Hemlock (Hemlock, #1)-Kathleen Peacock
Old people asked each other where they’d been when JFK was shot; my generation asked each other if they could remember the day werewolves officially came out of the closet.
Plot: Werewolves have come out of the closet, the lupine disease is prevalent and spread throughout the U.S. Because there are so many infected with the disease they have established multiple rehabilitation camps that are essentially prison camps. A group of activists called Trackers encourage anyone who suspects someone of being a werewolf to report them. The Trackers, lead by Derby, are compared to a white supremacist group and used very violent, backward ways to capture those infected, beating someone to death is not uncommon. In the small town of Hemlock, the people are divided by eastside and westside, the wealthy and the poor, respectively. A string of brutal werewolf maulings haunt the town of Hemlock but it does not get media attention until Amy Walsh was viciously murdered by a werewolf. Amy Walsh is the granddaughter of a state senator and the former best friend of the main character MacKenzie. MacKenzie lives on the poor side with her cousin turned guardian Tess. Her father was a small time criminal wanted for a slew of robberies, beatings, etc, and her mother left. Up until Amy’s death, MacKenzie, Kyle, Jason, and her had been an inseparable foursome. But like any complicated relationship secrets and lies were buried deep and at her death, Amy’s all trickled to the surface. MacKenzie struggles to deal with her best friend’s death, helping Jason(Amy’s boyfriend) cope with his self-destructive behavior, and figuring out her budding attraction to Kyle. Meanwhile, the Trackers take over the town and MacKenzie pieces together clues that lead her to startling discoveries about Amy and what may or may not have happened to her.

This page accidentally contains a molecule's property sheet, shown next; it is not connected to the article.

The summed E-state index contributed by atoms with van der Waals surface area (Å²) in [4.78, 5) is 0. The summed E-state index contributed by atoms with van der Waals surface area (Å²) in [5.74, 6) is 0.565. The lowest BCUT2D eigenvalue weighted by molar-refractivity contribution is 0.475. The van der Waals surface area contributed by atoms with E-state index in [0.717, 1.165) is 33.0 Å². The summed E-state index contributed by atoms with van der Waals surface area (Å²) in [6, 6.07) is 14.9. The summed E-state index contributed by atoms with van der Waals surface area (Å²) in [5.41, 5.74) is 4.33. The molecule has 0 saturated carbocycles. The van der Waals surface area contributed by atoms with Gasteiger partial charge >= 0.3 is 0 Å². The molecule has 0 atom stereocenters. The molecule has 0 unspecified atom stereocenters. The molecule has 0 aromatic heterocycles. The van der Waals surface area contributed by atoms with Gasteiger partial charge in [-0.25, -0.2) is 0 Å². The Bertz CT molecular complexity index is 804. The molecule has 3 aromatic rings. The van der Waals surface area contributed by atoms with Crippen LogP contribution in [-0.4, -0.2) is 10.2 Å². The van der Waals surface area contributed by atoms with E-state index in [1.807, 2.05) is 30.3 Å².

- Tons of action, plenty of violence, beatings, and weird initiation rites.
- The werewolves are not all bad and their placements in the camps is a matter of politics and pushing through laws. The whole political system behind establishment of the camps, laws about werewolves, and the fact that after bitten they are no longer people so they revoke their rights is fascinating, not to mention something to think about in relation to our current laws.
- 3 hot boys and their macho possessive behavior is definitely swoon worthy.
- There are several great bouts of comic relief.
- The plot reads like a crime novel but feels like a supernatural drama.
- MacKenzie’s dreams of Amy serve as a combination of Amy’s personality and MacKenzie’s own subconscious doubts. They are really interesting and function as a cool foreshadowing technique.
- MacKenzie is constantly making ridiculous mistakes and putting her life on the line for reasons that are only justifiable half of the time.
- The dream scenes are really foreboding and when they suggest some unknown danger in the future serve as more of the author’s insertion into the book. I’m not quite sure how to feel about this but it’s a little too postmodern for my standards.
If you liked Ellen Schreiber’s Full Moon series you’ll like this.